European Union transport ministers on June 9 began debating what role, if any, China should have in Europe’s Galileo global satellite navigation project even as details emerged on a Chinese system that would appear to offer at least some of the same services, European government and industry officials said.

One official familiar with the ministers’ meeting said a consensus appears to be emerging that China should be barred from becoming a full member of the government body, called the Supervisory Authority, that will own Galileo and oversee its use.

“We want to have a relationship with the Chinese, but we cannot let them join the Supervisory Authority. I think there is agreement on that much,” said one European government official. European transport ministries are the principal financial backers of Galileo, alongside the 17-nation European Space Agency (ESA).

The Supervisory Authority will assume control of the Galileo project starting in 2007 and will have at least some oversight authority for Galileo’s Public Regulated Service, or PRS, the encrypted, government-only Galileo signal that will not be open to governments outside Europe.

China is one of several non-European countries , including India, that have expressed interest in taking a role in Galileo’s global commercial development but also have sought the right to use the PRS service.

In recent weeks, Chinese authorities have told their European counterparts that China would be expanding its current three-satellite Beidou navigation system into a global constellation called Compass.

Chinese officials have further said that they may superimpose Compass’ encrypted military service on radio frequencies to be used for Galileo’s PRS and the U.S. Global Positioning System’s future military service, called M-code.

Overlaying the Compass signal on the Galileo PRS or GPS M-code would mean that any attempt to jam one system would automatically jam the other.

Rainer Grohe, executive director of the Galileo Joint Undertaking, which is negotiating Galileo partnerships on behalf of the 25-nation European Union, said his organization has raised concerns about Compass with the Chinese government — especially given that China is a partner in the Galileo Joint Undertaking. Several Chinese nationals work at the organization in Brussels.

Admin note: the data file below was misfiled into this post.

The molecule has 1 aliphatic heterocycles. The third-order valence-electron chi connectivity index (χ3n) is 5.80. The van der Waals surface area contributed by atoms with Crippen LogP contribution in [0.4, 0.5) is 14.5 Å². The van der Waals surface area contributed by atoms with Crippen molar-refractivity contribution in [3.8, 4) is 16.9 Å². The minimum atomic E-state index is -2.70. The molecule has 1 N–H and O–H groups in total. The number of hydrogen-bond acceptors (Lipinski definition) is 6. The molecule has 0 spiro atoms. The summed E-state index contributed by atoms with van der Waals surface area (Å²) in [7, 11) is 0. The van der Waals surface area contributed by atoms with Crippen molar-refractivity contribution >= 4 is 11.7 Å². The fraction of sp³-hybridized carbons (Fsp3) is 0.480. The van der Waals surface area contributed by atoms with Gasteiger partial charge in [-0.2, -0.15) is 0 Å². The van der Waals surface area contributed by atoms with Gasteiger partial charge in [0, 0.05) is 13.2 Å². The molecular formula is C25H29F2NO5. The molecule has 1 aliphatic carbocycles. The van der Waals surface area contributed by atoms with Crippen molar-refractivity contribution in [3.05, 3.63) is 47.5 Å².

“This is an issue for us,” Grohe said here June 12 during the 8th European Interparliamentary Space Conference, a gathering of European members of parliament that this year included representatives from Russia and China.

“We have raised our concerns with the Chinese and have been told that Compass is more of a political issue than a commercial one,” Grohe said. “The Chinese say their Compass work will not affect their role in Galileo because Compass is a military system and Galileo is commercial. But we want to know what they have in mind with Compass, and we are waiting for further discussions on this.”

Li Yuanzheng, a member of the Chinese National People’s Congress, led the Chinese delegation to the meeting. Li said one of China’s goals is “to establish an independent satellite navigation and positioning system and [to] set up a satellite navigation and positioning application industry.”

Pressed on the Compass project, Li said China’s need for timing and navigation services was big enough to support the national Compass effort and a Chinese role in Europe’s Galileo project.

Several European government and industry officials have speculated that China was wielding the threat of a Compass clash with Galileo’s PRS to win access to PRS.

But while the Chinese have said little about Compass’ orbital and signal architecture, they have taken steps to secure at least some key Compass components in Europe.

The Chinese government has contracted with Temex Neuchatel Time of Neuchatel, Switzerland, for the purchase of 18-20 rubidium atomic clocks for a satellite system that appears to be intended for medium Earth orbit, according to Temex Chief Executive Pascal Rochet. “From information we have from end users about the radiation environment they expect, it would appear to be a 21-satellite constellation,” Rochet said.

Temex is building the rubidium and the higher-accuracy passive hydrogen maser atomic clocks for the Galileo system.

In a June 15 interview, Rochet said Temex is under contract to deliver rubidium atomic clocks similar to one designed in the mid-1990s by the company for Russia’s Radioastron science satellite, which is still in development.

Rochet stressed that, as a component supplier, Temex is not necessarily privy to the details of the Compass project beyond what was needed for Swiss authorities to approve the clocks’ export to China.

“The Swiss government has a very clear policy,” Rochet said. “If a nation or a technology is the subject of an embargo by Wassanar or by the United Nations, we will not proceed with an export. That is not the case with this technology.”

Wassanar, shorthand for the Wassanar Arrangement of Conventional Arms and Dual-Use Goods and Technologies, is an agreement by 32 nations to coordinate technology-export policy.

Rochet said the rubidium units ordered by China were about three times less accurate than the rubidium clocks to be used on the Galileo satellites . Temex is building two rubidium clocks and two passive hydrogen maser clocks for each Galileo satellite. The maser technology, developed under contract to ESA, remains ESA property and cannot be exported without ESA approval, Rochet said.

The rubidium clocks were designed in-house at Temex.

Rochet said it is his understanding that some 80 Chinese scientists have been working on atomic-clock technology for the past five or six years. “They have produced products with some deficiencies, but within three or four years they are likely to reach the same state as we are today with rubidium,” Rochet said.

Peter B. de Selding was the Paris bureau chief for SpaceNews.